Texas is a Hang ‘Em High State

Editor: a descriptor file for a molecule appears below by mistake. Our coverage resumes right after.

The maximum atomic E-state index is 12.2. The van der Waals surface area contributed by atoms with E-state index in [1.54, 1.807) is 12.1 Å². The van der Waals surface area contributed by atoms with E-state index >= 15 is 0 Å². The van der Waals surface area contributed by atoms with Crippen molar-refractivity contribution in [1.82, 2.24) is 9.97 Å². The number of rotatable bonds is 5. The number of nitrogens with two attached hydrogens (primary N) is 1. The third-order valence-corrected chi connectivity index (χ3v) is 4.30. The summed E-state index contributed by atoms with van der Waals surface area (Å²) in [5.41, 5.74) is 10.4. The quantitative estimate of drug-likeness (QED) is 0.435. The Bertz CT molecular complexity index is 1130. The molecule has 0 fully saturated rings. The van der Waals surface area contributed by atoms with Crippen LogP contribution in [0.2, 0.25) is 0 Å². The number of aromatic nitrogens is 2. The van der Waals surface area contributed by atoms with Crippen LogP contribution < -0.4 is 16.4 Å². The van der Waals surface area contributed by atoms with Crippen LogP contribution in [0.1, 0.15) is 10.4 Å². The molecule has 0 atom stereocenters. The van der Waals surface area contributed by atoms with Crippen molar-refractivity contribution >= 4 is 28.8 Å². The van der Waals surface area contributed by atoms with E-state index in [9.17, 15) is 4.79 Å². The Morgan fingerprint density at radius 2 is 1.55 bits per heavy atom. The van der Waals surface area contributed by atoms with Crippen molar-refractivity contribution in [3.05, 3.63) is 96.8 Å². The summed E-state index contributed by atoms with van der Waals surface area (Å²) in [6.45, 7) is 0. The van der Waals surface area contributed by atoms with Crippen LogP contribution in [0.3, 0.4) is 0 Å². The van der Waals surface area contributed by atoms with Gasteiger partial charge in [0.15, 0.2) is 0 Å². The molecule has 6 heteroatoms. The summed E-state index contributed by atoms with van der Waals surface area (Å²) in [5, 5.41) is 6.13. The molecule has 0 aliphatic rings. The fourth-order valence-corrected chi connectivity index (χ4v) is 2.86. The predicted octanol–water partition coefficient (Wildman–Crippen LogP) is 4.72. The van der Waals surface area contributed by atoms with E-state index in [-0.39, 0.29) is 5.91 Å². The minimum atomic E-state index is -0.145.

When it comes to punishing serious offenders, Texas makes no bones about it: you do the crime, and you’ll get the appropriate punishment. And when it comes to the death penalty there is no exception. In fact, Texas leads the country in the number of executions since the death penalty was reinstated in 1976. The typical method of execution is lethal injection which consists of sodium thiopenthal (which serves to sedate), pancuronium bromide (which relaxes the muscles and collapses the diaphragm and lungs), and potassium chloride (which stops the heart beat). The offender is typically pronounced dead no later than seven minutes after the injection is first administered. Some interesting statistics regarding Texas’ death row inmates are that the shortest time spent prior to execution was 248 days by Joe Gonzalez (executed 9/18/96) and the longest time spent on death row as 24 years by Excell White (executed 3/30/99). Likewise, the youngest person at the time of their execution is equally shared by Jay Pinkerton, Jesse De La Rossa and Toronto Patterson who were each 24 years old; and the oldest person at the time of their execution was William Chappell who was 66 at the time his punishment was meted out. Offenders on death row receive a regular diet, have access to reading, writing, and legal materials. Depending upon their custody level, some death row offenders are allowed to have a radio.One of the most famous prisoners to be executed was Raymond Hamilton, one member of the “Bonnie and Clyde” gang which ran amok in Texas. He was sentenced from Walker County and executed on May 10, 1935 for murder. Hamilton and another man had previously escaped from death row, only to be captured and returned to face their punishment. And when it comes to executing women, they are not exempt. Texas has executed three women (Karla Faye Tucker, Betty Lou Beets, and Frances Newton) since 1998 (all by lethal injection).